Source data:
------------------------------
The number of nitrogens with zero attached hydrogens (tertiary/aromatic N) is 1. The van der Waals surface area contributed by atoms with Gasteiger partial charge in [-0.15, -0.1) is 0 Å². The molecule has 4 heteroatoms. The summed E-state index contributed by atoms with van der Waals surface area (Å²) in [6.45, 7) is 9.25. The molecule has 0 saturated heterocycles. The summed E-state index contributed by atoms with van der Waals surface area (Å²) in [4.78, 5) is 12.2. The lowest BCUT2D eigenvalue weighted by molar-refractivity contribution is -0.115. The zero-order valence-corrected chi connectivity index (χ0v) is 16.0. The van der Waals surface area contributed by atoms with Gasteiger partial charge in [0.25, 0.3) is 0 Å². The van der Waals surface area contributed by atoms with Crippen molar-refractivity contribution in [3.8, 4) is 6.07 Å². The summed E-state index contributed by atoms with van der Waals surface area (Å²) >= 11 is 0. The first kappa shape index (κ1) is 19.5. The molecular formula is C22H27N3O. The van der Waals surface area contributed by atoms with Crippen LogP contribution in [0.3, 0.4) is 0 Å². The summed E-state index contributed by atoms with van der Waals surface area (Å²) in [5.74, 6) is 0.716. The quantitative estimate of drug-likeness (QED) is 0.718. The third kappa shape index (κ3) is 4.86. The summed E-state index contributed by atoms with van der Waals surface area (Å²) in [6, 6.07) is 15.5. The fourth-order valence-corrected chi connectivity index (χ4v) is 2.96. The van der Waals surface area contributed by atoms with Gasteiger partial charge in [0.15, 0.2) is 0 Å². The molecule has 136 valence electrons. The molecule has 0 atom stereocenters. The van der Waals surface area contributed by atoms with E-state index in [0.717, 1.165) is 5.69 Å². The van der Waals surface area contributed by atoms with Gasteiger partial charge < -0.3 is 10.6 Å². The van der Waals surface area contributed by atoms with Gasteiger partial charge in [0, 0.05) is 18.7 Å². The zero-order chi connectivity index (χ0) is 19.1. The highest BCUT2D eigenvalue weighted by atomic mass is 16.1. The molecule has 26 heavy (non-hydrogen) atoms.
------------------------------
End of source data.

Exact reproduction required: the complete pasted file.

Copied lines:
The number of nitrogens with zero attached hydrogens (tertiary/aromatic N) is 1. The van der Waals surface area contributed by atoms with Gasteiger partial charge in [-0.15, -0.1) is 0 Å². The molecule has 4 heteroatoms. The summed E-state index contributed by atoms with van der Waals surface area (Å²) in [6.45, 7) is 9.25. The molecule has 0 saturated heterocycles. The summed E-state index contributed by atoms with van der Waals surface area (Å²) in [4.78, 5) is 12.2. The lowest BCUT2D eigenvalue weighted by molar-refractivity contribution is -0.115. The zero-order valence-corrected chi connectivity index (χ0v) is 16.0. The van der Waals surface area contributed by atoms with Gasteiger partial charge in [0.25, 0.3) is 0 Å². The van der Waals surface area contributed by atoms with Crippen molar-refractivity contribution in [3.8, 4) is 6.07 Å². The summed E-state index contributed by atoms with van der Waals surface area (Å²) >= 11 is 0. The first kappa shape index (κ1) is 19.5. The molecular formula is C22H27N3O. The van der Waals surface area contributed by atoms with Crippen LogP contribution in [0.3, 0.4) is 0 Å². The summed E-state index contributed by atoms with van der Waals surface area (Å²) in [5.74, 6) is 0.716. The quantitative estimate of drug-likeness (QED) is 0.718. The third kappa shape index (κ3) is 4.86. The summed E-state index contributed by atoms with van der Waals surface area (Å²) in [6, 6.07) is 15.5. The fourth-order valence-corrected chi connectivity index (χ4v) is 2.96. The van der Waals surface area contributed by atoms with Gasteiger partial charge in [0.15, 0.2) is 0 Å². The molecule has 136 valence electrons. The molecule has 0 atom stereocenters. The van der Waals surface area contributed by atoms with E-state index in [0.717, 1.165) is 5.69 Å². The van der Waals surface area contributed by atoms with Gasteiger partial charge < -0.3 is 10.6 Å². The van der Waals surface area contributed by atoms with Gasteiger partial charge in [0, 0.05) is 18.7 Å². The zero-order chi connectivity index (χ0) is 19.1. The highest BCUT2D eigenvalue weighted by atomic mass is 16.1. The molecule has 26 heavy (non-hydrogen) atoms.